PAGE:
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Old 20 September 2013, 11:36   #65
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'' basically turn your insides into blood soup which then runs out of various orifices''........You've eaten at my Mother- Inlaws too then Pikey!!
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Old 20 September 2013, 18:38   #66
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Annual problem. I live on the edge of woodland and they think I'm some sort of feckin' bird sanctuary. They and their thievin' cousin magpies have my heart broken. Traps and deportation for the Maggies, scare tactics for the Jays. I've seen up to six jays in there eating fruit off the branch. Mind you, when the local buzzard visits (and they do) they're nowhere to be seen...
our maggies and jays tend to to go if i knock one over and leave it for the others to see, tetleys extra strong tea bags will give you tannin without the bitterness of crabapples,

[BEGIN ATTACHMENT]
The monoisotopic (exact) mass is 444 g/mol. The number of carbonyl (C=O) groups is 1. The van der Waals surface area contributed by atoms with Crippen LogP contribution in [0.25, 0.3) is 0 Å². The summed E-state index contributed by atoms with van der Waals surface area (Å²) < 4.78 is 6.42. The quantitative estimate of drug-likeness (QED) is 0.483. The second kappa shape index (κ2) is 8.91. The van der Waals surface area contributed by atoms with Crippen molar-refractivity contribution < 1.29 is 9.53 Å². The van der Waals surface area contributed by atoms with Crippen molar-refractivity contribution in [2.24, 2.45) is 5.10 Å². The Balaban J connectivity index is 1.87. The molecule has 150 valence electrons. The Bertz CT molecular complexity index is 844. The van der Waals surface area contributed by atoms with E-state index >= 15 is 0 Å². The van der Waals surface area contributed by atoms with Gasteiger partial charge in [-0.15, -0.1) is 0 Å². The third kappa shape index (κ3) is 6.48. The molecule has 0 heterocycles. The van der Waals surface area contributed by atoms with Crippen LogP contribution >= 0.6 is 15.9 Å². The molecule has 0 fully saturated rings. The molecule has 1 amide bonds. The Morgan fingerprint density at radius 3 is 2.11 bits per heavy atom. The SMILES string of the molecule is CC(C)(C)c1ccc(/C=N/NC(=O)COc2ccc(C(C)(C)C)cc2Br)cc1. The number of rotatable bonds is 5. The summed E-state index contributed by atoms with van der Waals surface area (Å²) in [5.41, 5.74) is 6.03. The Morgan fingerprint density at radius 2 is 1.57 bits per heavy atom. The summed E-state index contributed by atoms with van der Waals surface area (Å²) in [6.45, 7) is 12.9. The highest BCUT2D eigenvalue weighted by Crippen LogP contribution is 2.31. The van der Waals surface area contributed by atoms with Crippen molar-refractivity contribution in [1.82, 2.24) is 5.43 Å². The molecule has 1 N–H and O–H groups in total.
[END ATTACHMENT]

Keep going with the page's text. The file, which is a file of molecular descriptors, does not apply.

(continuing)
stick a bit of glucose in your brew and a lalvin champagne yeast you get a faster ferment and clears better
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Old 20 September 2013, 18:48   #67
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our maggies and jays tend to to go if i knock one over and leave it for the others to see, tetleys extra strong tea bags will give you tannin without the bitterness of crabapples,
stick a bit of glucose in your brew and a lalvin champagne yeast you get a faster ferment and clears better
Curious, I was just about to post about this. I used to pop the odd one wiv me blunderbuss, but as time passes we get soft, so now I prefer to scare them or move them on to pastures greener. The owls and Peregrine weren't great at keeping the jays off. The maggies are quieter now (I think they aren't as territorial in the autumn) so I put a plastic maggie into one of the trees - no jays since! Good plan for next autumn then. The owls were good at keeping the finches away from the flower buds, so I'll deploy them in the early Spring.

I use either champagne or "cider" yeast - I suspect it's the same stuff. It arrived with other supplies today. My cider apples are high in soft tannins, so I don't use crab apples any more (just for a spicy pink crabapple jelly that goes well with cold meats and cider) A good day off next week and the first batch of dessert fruit go to a better place
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Old 20 September 2013, 19:21   #68